Series A Institute seeks to increase access to equity financing for women and minority-led firms through education and networking opportunities.


What are the issues with women and minorities seeking equity financing?

30% of all businesses in the U.S. are women-owned, and 15% of all businesses are minority-owned. Women and minorities are far less likely to get the opportunity to pitch for angel and venture capital investments and less likely to get funded when they do. Women are 1/3 as likely to be funded by angel investors and only receive 7% of all VC funds invested.

The statistics are worse for minorities. A 2010 study found that 87% of venture capital funds went to Caucasian-led teams with only 1% going to African-American led teams. Black women own 1.5 million businesses in America that generate about $44 billion per year and they are the fastest growing group of entrepreneurs in the U.S. However, black females only obtain 0.2% percent of venture capital investment dollars.


Outside capital is a key factor in the success of businesses; less capital means fewer employees hired, lower revenues, and high failure rates for start-up businesses.  Babson College found that if women in the US had the same capital access as men, 6 million jobs would be added to the U.S. economy in five years.

While targeted angel investor groups are seeking to increase access to alternative funding sources by pooling women and minority funders on the theory that they are more likely to invest in women and minority-led business, the number of businesses funded has not increased proportionally.


So Angels and Venture Capital Investors Want To Invest In Start Ups, But They Don’t. Why?

Angels and VCs are foremost looking to make money.  Entrepreneurs have less than ten minutes to show that they will make money for the investors, and make it quick. From our experience and the experience of others as angel investors or VCs, when given the opportunity pitch, most minority and women-led businesses fail.

Start-ups aren’t ready. Reasons for this include:

  • Failure to communicate what investors want to know
  • Lack of proper business formation
  • Flawed management structure
  • Missing or deficient financial reports
  • Nonexistent intellectual property protection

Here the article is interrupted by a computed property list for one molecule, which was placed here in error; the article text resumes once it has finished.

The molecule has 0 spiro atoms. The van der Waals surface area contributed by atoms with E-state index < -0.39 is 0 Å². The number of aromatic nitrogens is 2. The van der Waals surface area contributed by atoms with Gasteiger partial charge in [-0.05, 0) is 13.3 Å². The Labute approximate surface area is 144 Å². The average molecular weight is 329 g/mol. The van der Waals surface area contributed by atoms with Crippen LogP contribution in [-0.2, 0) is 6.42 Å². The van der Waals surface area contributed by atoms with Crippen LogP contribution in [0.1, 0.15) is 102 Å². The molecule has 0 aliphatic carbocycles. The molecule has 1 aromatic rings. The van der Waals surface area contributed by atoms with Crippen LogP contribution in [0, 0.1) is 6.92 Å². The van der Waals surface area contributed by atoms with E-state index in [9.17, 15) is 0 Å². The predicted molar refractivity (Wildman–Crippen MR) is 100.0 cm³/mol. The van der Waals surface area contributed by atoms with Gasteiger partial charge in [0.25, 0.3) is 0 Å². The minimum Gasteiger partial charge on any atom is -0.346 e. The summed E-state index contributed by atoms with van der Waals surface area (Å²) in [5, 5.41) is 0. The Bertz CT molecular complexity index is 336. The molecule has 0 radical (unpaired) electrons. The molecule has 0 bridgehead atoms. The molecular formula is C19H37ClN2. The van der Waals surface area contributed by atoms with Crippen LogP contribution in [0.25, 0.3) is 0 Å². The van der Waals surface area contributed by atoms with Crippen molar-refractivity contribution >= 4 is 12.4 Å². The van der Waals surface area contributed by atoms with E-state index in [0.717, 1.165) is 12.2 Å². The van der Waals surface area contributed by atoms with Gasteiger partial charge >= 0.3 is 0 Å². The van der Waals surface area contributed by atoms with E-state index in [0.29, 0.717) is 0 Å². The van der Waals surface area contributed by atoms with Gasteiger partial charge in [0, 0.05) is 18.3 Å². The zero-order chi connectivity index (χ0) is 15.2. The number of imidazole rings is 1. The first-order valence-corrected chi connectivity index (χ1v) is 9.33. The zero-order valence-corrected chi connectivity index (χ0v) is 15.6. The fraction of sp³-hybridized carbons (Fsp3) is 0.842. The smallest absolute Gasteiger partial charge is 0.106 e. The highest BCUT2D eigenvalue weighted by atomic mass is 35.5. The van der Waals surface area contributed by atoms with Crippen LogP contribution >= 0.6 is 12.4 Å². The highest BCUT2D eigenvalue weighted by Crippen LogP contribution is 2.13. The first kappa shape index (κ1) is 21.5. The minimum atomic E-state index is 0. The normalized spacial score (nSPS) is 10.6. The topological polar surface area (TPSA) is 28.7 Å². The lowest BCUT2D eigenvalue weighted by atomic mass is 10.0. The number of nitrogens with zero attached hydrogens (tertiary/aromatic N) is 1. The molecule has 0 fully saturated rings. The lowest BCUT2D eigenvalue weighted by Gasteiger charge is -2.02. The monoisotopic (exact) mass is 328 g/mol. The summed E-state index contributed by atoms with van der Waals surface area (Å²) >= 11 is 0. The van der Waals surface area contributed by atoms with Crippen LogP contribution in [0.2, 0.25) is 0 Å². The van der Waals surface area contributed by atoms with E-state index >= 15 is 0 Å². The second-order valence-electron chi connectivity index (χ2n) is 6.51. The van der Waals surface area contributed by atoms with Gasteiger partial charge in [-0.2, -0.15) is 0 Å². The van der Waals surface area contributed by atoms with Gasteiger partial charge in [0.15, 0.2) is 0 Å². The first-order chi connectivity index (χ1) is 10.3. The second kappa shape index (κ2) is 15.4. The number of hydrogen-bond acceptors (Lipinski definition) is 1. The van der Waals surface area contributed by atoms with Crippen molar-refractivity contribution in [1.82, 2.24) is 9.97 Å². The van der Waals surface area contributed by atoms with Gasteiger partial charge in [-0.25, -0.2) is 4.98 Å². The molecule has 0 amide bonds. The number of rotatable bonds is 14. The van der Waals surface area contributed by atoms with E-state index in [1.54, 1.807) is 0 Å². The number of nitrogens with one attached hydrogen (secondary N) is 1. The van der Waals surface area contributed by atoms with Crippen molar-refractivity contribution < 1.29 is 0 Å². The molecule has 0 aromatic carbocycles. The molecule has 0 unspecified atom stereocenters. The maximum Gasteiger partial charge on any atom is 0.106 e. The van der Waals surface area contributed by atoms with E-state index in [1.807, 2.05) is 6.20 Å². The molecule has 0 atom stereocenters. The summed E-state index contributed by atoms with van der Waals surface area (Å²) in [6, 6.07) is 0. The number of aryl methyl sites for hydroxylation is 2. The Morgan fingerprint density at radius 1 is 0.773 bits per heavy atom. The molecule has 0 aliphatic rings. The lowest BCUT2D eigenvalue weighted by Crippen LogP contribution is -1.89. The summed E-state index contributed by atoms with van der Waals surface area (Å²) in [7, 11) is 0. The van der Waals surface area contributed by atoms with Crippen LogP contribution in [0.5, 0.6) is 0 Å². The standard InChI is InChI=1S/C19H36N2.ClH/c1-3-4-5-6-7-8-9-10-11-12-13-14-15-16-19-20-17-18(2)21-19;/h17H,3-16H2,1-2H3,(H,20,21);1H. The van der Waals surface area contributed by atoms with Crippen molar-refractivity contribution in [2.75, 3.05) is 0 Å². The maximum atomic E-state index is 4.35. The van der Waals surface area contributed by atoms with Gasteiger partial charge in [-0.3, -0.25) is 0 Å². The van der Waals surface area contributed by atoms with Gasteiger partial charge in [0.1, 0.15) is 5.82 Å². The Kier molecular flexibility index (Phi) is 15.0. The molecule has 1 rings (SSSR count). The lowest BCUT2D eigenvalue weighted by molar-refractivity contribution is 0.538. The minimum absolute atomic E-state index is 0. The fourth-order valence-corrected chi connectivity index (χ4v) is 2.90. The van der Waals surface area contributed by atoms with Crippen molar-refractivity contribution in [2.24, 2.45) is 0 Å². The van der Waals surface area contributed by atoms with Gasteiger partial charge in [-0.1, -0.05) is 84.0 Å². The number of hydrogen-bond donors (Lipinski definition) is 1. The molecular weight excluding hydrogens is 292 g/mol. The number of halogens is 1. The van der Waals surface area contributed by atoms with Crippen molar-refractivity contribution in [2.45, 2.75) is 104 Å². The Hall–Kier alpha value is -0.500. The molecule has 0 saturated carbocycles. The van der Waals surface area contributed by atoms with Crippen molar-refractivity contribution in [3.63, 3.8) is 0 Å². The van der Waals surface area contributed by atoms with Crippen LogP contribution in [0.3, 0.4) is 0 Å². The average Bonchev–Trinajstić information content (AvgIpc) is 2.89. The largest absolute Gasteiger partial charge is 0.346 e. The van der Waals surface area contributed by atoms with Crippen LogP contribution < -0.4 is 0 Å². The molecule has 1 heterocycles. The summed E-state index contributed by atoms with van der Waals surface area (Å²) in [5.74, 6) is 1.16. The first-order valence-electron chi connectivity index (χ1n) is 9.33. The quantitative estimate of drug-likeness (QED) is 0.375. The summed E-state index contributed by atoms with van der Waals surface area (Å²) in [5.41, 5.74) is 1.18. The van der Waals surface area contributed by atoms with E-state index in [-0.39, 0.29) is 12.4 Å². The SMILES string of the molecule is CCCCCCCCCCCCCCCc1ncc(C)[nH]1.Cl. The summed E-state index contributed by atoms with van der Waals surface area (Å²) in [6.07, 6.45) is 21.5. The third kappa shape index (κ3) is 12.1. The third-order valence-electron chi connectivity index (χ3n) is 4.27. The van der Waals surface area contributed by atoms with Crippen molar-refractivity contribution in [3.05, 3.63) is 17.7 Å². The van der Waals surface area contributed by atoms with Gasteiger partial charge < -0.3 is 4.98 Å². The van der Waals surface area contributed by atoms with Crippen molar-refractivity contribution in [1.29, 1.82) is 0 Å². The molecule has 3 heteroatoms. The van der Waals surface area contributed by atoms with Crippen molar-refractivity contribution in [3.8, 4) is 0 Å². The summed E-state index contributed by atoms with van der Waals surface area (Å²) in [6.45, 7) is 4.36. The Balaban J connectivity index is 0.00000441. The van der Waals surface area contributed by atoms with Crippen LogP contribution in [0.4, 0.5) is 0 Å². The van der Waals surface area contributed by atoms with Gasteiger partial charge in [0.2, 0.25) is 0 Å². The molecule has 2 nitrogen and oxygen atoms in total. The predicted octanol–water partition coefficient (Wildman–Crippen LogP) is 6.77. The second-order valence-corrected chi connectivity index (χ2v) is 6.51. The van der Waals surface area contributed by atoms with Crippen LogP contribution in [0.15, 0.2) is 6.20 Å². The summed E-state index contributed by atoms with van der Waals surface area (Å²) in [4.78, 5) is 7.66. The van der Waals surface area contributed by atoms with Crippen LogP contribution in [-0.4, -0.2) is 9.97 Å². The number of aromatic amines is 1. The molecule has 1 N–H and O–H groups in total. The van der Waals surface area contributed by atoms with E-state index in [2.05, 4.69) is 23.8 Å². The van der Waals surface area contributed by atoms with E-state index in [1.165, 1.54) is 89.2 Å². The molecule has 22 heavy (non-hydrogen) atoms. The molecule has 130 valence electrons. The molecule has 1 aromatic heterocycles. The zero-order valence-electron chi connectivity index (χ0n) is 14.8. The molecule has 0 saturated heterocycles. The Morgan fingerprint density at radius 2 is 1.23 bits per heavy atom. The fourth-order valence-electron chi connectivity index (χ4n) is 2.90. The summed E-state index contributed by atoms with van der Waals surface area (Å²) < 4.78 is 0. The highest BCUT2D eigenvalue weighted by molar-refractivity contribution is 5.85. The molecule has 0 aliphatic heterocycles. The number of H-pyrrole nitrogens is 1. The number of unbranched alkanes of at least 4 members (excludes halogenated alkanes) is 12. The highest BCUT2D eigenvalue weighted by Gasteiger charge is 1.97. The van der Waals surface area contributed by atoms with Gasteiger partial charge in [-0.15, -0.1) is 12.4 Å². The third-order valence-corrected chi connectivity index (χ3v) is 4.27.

• Poor valuation
  • No exit strategy


Why is equity financing critical to the success of entrepreneurs?

Nearly all successful business owners experience failures before they achieve success.  Those failures are often necessary to gain the experience, create appropriate networks, and to perfect a successful business model.  Despite this, traditional funding sources, like conventional and SBA loans, often provide a one shot opportunity for success.  The entrepreneur’s personal assets are used as collateral, and the ability to pay back the loans are attached to the business owner’s personal assets and credit history.  With a single missed payment, her credit is ruined, she will lose some of her personal assets, like her home, and her capital investment disappears. She is left in a position where she experiences financial hardship and is unable to give it another go. This exposure is a significant deterrent for new business.

Funds invested by angel investors, venture capitalists, and other non-traditional investment sources are lost when a business goes under, but the entrepreneur’s exposure to risk is minimal, which leaves him in a position to give his business idea another shot.  His credit profile stays intact, and there is no chance that he’ll lose his home. Unlike traditional lending sources, angel and VC funds are exchanged for ownership interests in the business. Investors often take an advisory role as well, providing mentorship and opening their networks to the entrepreneurs, which is invaluable.


How the Series A Institute helps solve the problem

The Series A Institute provides multi-day workshops that convene start-up businesses, with a focus on women and minority-led start-ups, for training sessions, roundtables, and networking events to assist them in positioning their businesses for alternative financing. The workshops teach entrepreneurs how to prepare for this type of funding by covering all aspects (financial, operational, legal, marketing) of what angels and VCs are looking for when they invest. Click here to learn more about the Series A Institute.